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In a copyright context, public domain is a term which means the set of creative works not under copyright, because the work's copyright has either expired, never existed (such as U.S. government works), or been forfeited1. Generally, no special restrictions apply to the reuse of public domain works, and they can be freely modified and redistributed without ...


39

With respect to my colleague planetmaker, public domain is not a US-specific concept. It dates back to the first copyright law in the world, Britain's 1710 Statute of Anne, where it was referred to as publici juris ("of public right"). French jurists further developed the idea and we see the term "fall into the public domain" entering the discussion in mid-...


31

The Public Domain in the US means the copyright of something is owned by nobody, and cannot be owned by anybody. Open source is a license model. The creator of the software holds the copyright, and grants others a license to use it, under some conditions. The differences are Ownership. When something is in the Public Domain, nobody has intellectual ...


20

I will give an example specifically for the jurisdiction that I am most familiar with, which is Germany. Germany doesn't have "copyright". We have "Urheberrecht" (literally translated "Originator's Right" or "Creator's Right", but usually translated as "Author's Right"). In German Author's Right, there is a notion of the work being somehow a "brain child" ...


13

TL;DR The safest way to signal your intent to give up all rights on your work currently is CC0 in most jurisdictions. The safest way to use works in the public domain is to still do it like moral rights apply, even if the copyright in your country doesn't know the concept. First of all, most jurisdictions have some concept that is more or less similar to ...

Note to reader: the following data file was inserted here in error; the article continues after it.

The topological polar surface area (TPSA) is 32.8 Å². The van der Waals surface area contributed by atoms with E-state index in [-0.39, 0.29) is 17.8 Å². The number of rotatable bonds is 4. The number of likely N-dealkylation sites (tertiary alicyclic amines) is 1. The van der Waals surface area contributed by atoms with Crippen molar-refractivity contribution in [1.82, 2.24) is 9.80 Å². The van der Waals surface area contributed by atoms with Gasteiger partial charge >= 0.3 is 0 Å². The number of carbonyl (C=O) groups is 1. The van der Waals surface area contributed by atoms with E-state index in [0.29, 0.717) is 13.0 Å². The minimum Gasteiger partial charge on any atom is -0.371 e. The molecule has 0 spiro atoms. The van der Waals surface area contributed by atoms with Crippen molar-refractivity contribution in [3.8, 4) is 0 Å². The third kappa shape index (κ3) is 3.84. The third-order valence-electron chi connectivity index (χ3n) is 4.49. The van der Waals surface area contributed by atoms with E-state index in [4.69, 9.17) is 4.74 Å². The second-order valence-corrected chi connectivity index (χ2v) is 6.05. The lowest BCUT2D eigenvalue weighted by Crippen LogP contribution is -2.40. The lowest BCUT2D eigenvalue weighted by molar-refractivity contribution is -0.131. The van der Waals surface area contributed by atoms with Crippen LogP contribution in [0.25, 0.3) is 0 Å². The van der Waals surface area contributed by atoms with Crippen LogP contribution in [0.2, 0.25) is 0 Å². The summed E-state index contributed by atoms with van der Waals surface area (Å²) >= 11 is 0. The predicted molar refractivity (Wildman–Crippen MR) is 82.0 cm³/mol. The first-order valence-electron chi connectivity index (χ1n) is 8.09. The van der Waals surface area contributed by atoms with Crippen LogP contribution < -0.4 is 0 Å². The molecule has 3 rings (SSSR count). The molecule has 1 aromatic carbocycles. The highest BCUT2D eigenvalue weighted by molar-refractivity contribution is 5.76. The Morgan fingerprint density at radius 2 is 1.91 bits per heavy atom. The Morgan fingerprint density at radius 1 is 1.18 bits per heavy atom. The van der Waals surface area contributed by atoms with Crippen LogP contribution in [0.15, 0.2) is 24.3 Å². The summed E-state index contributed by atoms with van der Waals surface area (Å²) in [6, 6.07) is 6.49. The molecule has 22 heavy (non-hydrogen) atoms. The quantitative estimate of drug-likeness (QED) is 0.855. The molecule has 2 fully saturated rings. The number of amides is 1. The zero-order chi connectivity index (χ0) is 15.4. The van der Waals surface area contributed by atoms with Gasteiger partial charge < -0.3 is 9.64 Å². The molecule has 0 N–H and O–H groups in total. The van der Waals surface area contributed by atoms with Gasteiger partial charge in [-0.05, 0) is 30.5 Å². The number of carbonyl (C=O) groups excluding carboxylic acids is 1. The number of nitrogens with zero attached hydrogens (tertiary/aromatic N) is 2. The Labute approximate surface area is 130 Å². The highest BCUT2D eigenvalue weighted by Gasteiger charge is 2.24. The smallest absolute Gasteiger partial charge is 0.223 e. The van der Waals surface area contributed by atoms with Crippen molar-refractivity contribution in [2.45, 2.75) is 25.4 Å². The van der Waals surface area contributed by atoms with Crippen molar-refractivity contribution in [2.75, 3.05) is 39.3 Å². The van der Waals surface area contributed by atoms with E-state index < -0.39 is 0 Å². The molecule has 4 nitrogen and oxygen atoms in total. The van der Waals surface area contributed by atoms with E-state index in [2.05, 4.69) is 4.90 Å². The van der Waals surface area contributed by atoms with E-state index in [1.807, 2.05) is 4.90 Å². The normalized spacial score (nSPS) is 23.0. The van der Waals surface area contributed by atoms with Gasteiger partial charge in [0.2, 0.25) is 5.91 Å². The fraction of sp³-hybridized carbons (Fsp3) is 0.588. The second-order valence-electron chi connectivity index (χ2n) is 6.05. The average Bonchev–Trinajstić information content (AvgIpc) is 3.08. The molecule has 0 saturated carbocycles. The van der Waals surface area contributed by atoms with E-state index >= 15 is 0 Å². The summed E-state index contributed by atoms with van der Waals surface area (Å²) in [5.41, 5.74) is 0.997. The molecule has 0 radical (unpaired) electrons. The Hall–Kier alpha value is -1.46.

12

Copyright for old works expire at some point. In most countries that happens 70 years after authors death. Can I take a book with expired copyright (say Dickens Oliver Twist), [...] and release the result under an open license (let's say CC-BY-SA)? According to the Berne convention, works may pass into the public domain after life of author + 70 years (i.e....


12

The copyright on the combined work expires when the most recent part of the individual copyrights expires (in the US generally life + 70 years of the last author) and the project would enter the public domain. Older parts of the project enter the public domain before the newer parts, and with that, the combined work do. It's possible for a combined work to ...


12

The answer is actually pretty complicated. Public Domain isn't a thing everywhere This may be surprising, but in many jurisdictions, the concept of the public domain doesn't exist. Even for jurisdictions where it does exist, it varies. Some jurisdictions enforce the right to attribution, even for works in the public domain. Some governments might even ...


10

Bob can relicense it under any license he wishes. Taking credit for Alice's work is another thing. In jurisdictions that hold up moral rights, Bob can't. The moral rights cannot be given up by Alice, so they are still intact. What consists moral rights differs a bit, but proper attribution is usually included. In jurisdictions without moral rights, ...


9

The best option is to create a NOTICE (or perhaps NOTICE.txt or NOTICE.md) file in the root of your project code containing an introduction/summary, a list of copyright holders/project names and then all three license texts one after the other. And at the top of each source code file make sure you preserve the original copyright/license notice (optionally ...